The COVID-19 pandemic is a new bad thing that exposed a lot of old bad things, among them a labor system that is heavily titled toward the interests of the employers at the expense of workers at nearly all class levels. And surprisingly to those of us inured to hyperpartisan inaction in the face of crisis, Congress responded to this crisis with something more than platitudes: extended unemployment insurance, direct payments to American families, stimulus checks, eviction moratoriums, and more. But in recent weeks many people have started chattering about how this help is messing with the labor market and causing a labor shortage. But is the labor shortage actually real? And what does it mean?
Americans received help during the pandemic. Collectively, the laws passed in response to the COVID-19 crisis have made the unemployment system friendlier (though it still has problems) to workers. States administering the unemployment program received more funding to deal with the mass influx of applicants, and eligibility rules were loosened so more workers could take advantage of unemployment insurance.
Crucially, the federal government also supplemented the amount of money unemployed workers received. Currently, all workers who are eligible to receive unemployment benefits through their state programs are automatically receiving an additional $300 a week. For perspective, a full-time worker making the federal minimum wage of $7.25 an hour takes home $290 a week.
This didn’t make much of a difference when businesses, because of either government order or a simple lack of demand from consumers, closed their doors. But now that vaccination numbers are climbing and government restrictions are disappearing, some employers who want to (re)hire and fully reopen see this extra unemployment money as a problem. With a higher income floor, they say workers are less eager to return to the workforce, a still risky proposition given that the pandemic is far from over.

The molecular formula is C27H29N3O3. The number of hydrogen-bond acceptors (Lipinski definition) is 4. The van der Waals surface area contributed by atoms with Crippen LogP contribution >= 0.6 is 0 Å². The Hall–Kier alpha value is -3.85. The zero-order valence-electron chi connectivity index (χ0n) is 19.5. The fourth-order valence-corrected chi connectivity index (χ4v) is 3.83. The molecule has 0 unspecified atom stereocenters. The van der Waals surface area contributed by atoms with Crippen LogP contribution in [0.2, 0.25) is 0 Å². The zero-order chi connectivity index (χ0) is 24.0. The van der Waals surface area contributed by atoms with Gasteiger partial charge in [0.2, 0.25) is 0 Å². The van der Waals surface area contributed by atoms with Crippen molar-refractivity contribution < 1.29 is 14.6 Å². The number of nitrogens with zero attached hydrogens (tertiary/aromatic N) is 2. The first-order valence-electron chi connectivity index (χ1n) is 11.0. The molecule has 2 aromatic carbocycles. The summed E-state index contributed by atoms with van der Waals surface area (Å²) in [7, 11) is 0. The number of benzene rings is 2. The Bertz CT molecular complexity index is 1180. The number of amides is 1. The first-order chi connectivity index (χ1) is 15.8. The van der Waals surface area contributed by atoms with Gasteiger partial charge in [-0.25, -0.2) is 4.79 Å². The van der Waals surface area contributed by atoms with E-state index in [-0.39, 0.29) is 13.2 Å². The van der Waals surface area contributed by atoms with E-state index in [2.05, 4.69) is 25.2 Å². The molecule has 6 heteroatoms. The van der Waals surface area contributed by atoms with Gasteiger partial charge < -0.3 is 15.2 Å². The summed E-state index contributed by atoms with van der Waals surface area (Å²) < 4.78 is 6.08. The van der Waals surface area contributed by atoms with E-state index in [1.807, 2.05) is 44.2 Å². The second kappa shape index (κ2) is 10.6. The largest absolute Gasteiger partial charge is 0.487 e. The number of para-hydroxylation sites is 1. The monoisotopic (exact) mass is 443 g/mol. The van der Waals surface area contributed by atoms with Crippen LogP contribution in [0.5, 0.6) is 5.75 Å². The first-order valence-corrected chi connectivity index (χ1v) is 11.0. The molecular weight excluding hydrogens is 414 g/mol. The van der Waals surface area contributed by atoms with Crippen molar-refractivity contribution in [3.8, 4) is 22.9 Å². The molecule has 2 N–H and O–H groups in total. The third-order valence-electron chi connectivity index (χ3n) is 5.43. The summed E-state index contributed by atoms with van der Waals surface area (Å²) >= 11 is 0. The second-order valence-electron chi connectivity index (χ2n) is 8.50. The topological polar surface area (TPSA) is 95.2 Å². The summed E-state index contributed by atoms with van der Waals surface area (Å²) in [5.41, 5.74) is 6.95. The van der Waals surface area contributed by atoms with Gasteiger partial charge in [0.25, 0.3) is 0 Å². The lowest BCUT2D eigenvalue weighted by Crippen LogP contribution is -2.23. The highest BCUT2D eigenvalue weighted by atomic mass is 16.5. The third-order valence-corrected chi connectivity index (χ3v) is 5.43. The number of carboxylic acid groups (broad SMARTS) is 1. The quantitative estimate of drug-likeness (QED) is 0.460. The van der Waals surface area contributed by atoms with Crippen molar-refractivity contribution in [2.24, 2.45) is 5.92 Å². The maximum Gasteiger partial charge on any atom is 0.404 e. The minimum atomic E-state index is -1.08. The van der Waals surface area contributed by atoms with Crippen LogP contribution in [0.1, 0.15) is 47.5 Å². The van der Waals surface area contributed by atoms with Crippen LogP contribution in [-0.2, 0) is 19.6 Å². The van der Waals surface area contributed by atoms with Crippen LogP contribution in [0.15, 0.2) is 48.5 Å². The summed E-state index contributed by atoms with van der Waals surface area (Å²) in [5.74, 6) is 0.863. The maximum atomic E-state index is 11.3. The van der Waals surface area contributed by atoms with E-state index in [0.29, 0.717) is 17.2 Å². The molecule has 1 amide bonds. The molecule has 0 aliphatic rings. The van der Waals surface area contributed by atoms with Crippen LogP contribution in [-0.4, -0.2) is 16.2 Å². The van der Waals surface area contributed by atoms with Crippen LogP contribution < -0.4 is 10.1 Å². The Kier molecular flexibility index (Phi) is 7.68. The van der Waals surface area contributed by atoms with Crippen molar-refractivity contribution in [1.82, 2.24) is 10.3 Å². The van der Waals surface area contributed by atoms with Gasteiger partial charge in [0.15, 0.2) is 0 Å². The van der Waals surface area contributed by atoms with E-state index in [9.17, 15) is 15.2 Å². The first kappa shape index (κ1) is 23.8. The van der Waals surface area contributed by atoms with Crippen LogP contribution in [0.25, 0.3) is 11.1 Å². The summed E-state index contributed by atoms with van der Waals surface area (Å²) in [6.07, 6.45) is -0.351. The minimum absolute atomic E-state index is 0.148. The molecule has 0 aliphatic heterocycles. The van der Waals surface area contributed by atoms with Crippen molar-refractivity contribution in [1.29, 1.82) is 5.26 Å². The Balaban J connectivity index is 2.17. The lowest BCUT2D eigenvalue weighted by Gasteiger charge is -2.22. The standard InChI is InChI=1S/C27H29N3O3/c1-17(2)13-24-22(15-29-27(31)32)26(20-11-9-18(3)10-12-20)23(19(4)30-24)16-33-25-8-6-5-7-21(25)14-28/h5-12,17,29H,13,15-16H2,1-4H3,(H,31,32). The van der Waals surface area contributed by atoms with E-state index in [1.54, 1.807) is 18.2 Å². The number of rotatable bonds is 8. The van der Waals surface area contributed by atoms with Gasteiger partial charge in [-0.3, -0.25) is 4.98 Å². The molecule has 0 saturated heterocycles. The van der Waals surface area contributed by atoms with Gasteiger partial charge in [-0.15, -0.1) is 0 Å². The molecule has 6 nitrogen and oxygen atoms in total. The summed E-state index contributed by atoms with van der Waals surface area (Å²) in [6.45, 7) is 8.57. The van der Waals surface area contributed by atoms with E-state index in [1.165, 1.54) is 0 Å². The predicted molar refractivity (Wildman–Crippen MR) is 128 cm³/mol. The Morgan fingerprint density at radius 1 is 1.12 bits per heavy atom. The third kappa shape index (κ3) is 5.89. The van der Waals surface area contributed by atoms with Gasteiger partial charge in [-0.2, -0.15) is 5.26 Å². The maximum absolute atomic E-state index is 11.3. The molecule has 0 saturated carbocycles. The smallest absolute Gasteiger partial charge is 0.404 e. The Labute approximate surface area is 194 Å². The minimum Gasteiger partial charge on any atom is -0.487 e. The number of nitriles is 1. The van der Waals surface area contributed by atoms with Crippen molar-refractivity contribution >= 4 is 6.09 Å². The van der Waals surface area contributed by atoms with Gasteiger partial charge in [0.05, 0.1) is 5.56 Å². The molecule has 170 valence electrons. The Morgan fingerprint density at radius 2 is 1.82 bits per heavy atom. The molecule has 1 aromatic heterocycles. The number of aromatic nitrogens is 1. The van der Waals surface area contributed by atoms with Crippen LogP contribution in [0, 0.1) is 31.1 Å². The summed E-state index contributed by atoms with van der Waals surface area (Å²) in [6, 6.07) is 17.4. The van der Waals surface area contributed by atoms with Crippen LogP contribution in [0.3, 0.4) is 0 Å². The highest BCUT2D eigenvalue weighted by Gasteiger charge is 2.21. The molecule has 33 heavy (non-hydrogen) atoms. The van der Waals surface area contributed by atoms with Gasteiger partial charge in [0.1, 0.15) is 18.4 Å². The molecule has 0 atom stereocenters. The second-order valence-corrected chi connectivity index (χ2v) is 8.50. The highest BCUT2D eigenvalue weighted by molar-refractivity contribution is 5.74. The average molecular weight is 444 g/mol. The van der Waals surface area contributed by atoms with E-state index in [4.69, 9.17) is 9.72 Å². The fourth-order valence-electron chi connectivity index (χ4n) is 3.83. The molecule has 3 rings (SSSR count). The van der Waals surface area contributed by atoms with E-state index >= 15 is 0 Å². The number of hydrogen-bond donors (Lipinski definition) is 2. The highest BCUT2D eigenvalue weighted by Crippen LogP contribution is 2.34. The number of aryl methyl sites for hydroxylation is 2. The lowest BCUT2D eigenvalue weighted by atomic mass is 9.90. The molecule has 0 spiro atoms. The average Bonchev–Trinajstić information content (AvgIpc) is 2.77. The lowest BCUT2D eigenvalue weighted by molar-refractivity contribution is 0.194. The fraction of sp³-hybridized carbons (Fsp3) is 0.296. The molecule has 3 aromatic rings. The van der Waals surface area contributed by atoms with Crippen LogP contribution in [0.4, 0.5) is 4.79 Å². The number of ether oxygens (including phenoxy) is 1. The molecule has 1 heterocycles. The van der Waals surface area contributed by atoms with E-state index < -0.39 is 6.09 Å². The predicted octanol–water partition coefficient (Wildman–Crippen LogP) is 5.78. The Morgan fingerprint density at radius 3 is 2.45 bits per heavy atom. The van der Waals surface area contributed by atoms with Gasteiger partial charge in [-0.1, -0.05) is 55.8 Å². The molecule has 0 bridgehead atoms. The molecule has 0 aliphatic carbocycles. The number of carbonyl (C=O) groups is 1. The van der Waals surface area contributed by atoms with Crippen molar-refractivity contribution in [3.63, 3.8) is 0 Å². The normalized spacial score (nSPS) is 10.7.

But is it an issue? Or is it just a series of anecdotes from self-interested employers about too much government help affecting certain labor markets in a way that is costing them money?
To be clear, wages are just one part of the problem. Quality childcare is still difficult to find, and fears of a pandemic that is far from over are certainly reasonable. But many business owners are focusing their ire squarely on the more generous unemployment benefits, rather than the growing pains of a reopening economy. Blaming unemployment also serves a conservative agenda that prioritizes decreasing government aid and, crucially, allows business owners to avoid the obvious but inconvenient solution to their problem.
The simplest way to solve the problem they’re focusing on, if it is a widespread issue, is to make returning to work more enticing by raising wages. That’s how the system is supposed to work. Workers act rationally—staying home during a pandemic instead of risking their and their family’s health for meager wages—and employers respond rationally by using higher wages to make returning to work more attractive to potential employees.